For details on target board design issues including: single
processor connections, multiprocessor scan chains, signal buffering, signal termination, and emulator pod logic, see the EE-68:
Analog Devices JTAG Emulation Technical Reference on the Analog
Devices website (www.analog.com)—use site search on
“EE-68.” This document is updated regularly to keep pace with
improvements to emulator support.
This data sheet provides a general overview of the ADSP-2191M
architecture and functionality. For detailed information on the
core architecture of the ADSP-219x family, refer to the
ADSP-219x/ADSP-2191 DSP Hardware Reference. For details on
the instruction set, refer to the ADSP-219x Instruction Set
Reference.
PIN FUNCTION DESCRIPTIONS
ADSP-2191M pin definitions are listed in Table 7. All
ADSP-2191M inputs are asynchronous and can be asserted
asynchronously to CLKIN (or to TCK for TRST).
Tie or pull unused inputs to VDDEXT or GND, except for
ADDR21–0, DATA15–0, PF7-0, and inputs that have internal
pull-up or pull-down resistors (TRST, BMODE0, BMODE1,
OPMODE, BYPASS, TCK, TMS, TDI, and RESET)—these
pins can be left floating. These pins have a logic-level hold circuit
that prevents input from floating internally.
The following symbols appear in the Type column of Table 7: G
= Ground, I = Input, O = Output, P = Power Supply, and T =
Three-State.
Table 7. Pin Function Descriptions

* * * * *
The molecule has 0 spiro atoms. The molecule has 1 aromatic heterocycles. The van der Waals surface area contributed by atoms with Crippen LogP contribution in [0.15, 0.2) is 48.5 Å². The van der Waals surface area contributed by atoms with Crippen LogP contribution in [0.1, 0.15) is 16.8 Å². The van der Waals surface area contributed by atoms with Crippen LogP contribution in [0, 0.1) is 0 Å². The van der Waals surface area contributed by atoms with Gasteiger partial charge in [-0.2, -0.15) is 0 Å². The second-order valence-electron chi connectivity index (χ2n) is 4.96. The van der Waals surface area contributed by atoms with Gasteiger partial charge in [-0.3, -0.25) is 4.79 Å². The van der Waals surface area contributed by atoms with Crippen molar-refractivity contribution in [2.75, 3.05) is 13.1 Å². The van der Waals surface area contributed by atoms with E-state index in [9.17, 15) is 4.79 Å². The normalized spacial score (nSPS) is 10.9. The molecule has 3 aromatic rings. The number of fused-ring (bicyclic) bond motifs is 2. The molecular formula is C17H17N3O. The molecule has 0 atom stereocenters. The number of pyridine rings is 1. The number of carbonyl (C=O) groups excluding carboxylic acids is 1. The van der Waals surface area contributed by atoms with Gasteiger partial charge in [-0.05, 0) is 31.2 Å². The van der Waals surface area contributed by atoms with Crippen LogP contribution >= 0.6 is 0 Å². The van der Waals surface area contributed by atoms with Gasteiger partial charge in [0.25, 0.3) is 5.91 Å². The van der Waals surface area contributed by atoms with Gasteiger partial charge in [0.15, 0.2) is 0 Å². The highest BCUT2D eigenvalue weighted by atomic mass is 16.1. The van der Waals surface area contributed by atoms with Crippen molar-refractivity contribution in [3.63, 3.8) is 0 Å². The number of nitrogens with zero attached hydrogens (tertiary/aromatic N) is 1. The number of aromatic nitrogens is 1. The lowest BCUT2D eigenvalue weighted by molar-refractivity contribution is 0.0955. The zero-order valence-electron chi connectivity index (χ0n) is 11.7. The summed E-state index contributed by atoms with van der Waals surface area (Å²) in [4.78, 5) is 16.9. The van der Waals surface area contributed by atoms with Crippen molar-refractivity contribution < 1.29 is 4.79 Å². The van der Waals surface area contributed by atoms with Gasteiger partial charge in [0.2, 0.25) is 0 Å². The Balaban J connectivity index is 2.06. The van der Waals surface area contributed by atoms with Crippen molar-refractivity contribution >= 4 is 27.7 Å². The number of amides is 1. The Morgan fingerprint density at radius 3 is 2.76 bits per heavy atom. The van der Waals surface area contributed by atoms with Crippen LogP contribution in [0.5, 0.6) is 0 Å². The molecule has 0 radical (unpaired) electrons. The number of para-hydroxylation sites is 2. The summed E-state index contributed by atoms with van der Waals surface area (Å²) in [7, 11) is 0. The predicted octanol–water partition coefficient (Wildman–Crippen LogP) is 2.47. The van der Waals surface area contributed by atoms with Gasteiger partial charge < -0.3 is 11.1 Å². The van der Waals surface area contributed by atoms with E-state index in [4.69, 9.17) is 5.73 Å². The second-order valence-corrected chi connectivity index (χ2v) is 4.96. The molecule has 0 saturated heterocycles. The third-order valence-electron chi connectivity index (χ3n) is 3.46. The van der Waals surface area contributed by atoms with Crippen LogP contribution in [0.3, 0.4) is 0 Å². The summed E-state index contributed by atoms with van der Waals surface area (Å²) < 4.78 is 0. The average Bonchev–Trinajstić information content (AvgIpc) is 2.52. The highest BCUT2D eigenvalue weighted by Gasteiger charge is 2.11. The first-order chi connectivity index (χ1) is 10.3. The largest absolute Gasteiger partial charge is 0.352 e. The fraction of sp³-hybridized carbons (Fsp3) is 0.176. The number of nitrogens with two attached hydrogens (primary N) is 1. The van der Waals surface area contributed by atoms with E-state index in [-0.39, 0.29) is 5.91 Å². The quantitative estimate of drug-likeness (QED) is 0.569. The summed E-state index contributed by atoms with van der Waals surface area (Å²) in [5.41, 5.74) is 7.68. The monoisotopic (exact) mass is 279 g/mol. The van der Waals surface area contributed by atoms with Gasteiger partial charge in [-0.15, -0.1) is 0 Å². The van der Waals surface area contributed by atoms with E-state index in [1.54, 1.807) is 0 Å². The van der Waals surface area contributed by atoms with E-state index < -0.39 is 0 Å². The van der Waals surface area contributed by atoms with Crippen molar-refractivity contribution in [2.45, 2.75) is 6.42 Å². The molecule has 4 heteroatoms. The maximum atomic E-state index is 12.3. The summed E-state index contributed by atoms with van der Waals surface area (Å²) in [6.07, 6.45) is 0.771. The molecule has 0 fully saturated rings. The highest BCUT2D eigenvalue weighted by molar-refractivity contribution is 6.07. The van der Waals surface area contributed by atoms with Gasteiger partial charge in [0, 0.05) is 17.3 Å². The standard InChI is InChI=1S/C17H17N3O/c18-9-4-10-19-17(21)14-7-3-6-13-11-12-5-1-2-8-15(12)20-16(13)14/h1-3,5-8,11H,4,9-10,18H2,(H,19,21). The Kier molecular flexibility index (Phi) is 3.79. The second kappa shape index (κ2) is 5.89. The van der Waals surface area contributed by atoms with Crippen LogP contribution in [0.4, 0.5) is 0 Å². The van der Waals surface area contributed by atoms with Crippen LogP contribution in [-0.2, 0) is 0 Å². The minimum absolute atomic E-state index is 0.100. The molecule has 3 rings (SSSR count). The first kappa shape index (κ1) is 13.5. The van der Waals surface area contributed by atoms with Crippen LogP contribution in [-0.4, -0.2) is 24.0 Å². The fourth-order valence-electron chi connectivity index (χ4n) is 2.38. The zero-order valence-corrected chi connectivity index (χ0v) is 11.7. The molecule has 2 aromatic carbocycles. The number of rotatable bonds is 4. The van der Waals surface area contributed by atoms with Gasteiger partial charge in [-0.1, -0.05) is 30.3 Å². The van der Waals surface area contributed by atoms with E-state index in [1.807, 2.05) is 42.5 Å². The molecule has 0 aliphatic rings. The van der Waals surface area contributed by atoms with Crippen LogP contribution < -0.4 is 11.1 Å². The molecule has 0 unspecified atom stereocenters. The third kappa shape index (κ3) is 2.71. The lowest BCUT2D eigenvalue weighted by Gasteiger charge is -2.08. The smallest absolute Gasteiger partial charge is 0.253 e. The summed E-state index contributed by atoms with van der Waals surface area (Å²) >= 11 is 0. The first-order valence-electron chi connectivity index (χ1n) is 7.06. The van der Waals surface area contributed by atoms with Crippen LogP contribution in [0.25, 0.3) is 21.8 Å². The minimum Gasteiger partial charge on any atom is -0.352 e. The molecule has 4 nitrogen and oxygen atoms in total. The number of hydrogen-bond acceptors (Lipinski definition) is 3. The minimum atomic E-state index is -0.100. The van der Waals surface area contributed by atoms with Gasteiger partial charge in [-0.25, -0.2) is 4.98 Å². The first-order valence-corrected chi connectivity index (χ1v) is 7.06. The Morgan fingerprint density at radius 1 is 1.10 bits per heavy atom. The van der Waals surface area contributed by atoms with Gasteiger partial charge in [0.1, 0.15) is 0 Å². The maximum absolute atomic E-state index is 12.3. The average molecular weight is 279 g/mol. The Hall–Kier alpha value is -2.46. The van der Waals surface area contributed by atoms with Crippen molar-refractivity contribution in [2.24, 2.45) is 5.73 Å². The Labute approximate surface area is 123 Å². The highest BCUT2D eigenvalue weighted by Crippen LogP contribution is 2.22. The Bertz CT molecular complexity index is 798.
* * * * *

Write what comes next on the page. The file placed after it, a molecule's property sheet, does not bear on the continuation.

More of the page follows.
Pin
Type
Function
A21–0
D7–0
D15
/PF15
/SPI1SEL7
D14
/PF14
/SPI0SEL7
D13
/PF12
/SPI1SEL6
D12
/PF12
/SPI0SEL6
D11
/PF11
/SPI1SEL5
D10
/PF10
/SPI0SEL5
D9
/PF9
/SPI1SEL4
D8
/PF8
/SPI0SEL4
PF7
/SPI1SEL3
/DF
PF6
/SPI0SEL3
/MSEL6
O/T
I/O/T
I/O/T
I/O
I
I/O/T
I/O
I
I/O/T
I/O
I
I/O/T
I/O
I
I/O/T
I/O
I
I/O/T
I/O
I
I/O/T
I/O
I
I/O/T
I/O
I
I/O/T
I
I
I/O/T
I
I
External Port Address Bus
External Port Data Bus, least significant 8 bits
Data 15 (if 16-bit external bus)/Programmable Flags 15 (if 8-bit external bus)/SPI1 Slave
Select output 7 (if 8-bit external bus, when SPI1 enabled)
REV. A
Data 14 (if 16-bit external bus)/Programmable Flags 14 (if 8-bit external bus)/SPI0 Slave
Select output 7 (if 8-bit external bus, when SPI0 enabled)
Data 13 (if 16-bit external bus)/Programmable Flags 13 (if 8-bit external bus)/SPI1 Slave
Select output 6 (if 8-bit external bus, when SPI1 enabled)
Data 12 (if 16-bit external bus)/Programmable Flags 12 (if 8-bit external bus)/SPI0 Slave
Select output 6 (if 8-bit external bus, when SPI0 enabled)
Data 11 (if 16-bit external bus)/Programmable Flags 11 (if 8-bit external bus)/SPI1 Slave